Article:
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Sinkhole blamed on Tulsa's aging infrastructure

A sinkhole that opened up in the middle of a busy roadway near downtown Monday night has Tulsa drivers concerned that it could happen again. (KTUL)

A sinkhole that opened up in the middle of a busy roadway near downtown Monday night has Tulsa drivers concerned that it could happen again.

“I drive on this road almost every day, so it is kind of scary,” said Michelle Eng, who stopped to look at the gaping hole on West Edison, just a few blocks from downtown.

It came as a surprise, but city workers say Tulsa’s aging infrastructure is to blame. The stormwater drain system under the road collapsed from a worn down pipe. Workers say a blockage of leaves led to water creeping underneath and undermining the road until it broke down.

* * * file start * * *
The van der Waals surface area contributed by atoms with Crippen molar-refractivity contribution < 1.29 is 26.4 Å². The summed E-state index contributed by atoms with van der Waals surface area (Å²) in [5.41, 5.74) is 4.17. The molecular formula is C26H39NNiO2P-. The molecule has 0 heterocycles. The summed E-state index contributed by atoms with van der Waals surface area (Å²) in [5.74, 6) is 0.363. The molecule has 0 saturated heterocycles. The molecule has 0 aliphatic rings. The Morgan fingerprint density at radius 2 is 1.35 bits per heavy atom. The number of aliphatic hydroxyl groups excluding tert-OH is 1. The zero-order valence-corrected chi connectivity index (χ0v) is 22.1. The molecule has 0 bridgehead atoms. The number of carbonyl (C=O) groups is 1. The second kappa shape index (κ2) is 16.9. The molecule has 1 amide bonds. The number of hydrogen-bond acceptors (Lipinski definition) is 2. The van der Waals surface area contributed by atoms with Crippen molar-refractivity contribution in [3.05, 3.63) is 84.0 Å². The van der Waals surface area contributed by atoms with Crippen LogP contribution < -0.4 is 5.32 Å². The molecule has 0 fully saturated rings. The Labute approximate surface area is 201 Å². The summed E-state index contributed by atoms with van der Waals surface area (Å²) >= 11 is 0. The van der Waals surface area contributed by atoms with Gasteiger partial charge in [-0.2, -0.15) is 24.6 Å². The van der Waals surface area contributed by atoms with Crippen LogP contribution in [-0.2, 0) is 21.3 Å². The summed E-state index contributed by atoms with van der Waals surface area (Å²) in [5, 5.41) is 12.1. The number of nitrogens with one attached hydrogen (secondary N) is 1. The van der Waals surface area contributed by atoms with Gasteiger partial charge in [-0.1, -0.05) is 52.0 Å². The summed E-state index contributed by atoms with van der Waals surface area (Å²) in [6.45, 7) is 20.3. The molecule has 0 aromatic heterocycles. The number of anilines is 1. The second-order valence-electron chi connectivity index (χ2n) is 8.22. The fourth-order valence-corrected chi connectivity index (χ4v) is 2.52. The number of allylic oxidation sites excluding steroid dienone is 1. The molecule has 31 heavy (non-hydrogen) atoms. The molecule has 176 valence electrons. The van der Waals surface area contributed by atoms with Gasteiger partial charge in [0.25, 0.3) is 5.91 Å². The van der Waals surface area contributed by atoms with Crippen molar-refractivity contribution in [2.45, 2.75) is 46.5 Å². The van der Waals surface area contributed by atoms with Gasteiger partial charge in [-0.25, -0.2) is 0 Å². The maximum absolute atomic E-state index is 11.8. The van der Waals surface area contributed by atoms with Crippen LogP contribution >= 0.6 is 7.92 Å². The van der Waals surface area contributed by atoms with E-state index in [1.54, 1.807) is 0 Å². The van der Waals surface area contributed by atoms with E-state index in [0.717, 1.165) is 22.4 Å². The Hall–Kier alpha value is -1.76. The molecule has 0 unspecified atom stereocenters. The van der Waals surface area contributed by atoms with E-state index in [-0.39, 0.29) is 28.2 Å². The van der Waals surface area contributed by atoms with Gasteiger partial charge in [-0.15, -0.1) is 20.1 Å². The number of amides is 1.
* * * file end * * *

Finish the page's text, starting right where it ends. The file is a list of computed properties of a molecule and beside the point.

“It is just a very old system, probably 70-years-old. And a pipe over time just gets degraded to the point where it won’t hold its own shape and it just cracked and collapsed,” explained Bryan Young of the City of Tulsa.

Young said normally crews driving down a road might notice a dip or drivers might report it, but this time, there was no warning.

“We have over 1,200 miles of storm sewer in the city of Tulsa, so being able to look at all of those on regular basis is very hard to do. We just haven’t been around to check this area of town yet,” Young said as a driver was able to get out of the sinkhole, but the vehicle was damaged and not in driving condition.

Young says the City of Tulsa’s engineering department is working on areas with older stormwater lines when streets are repaired in major projects.

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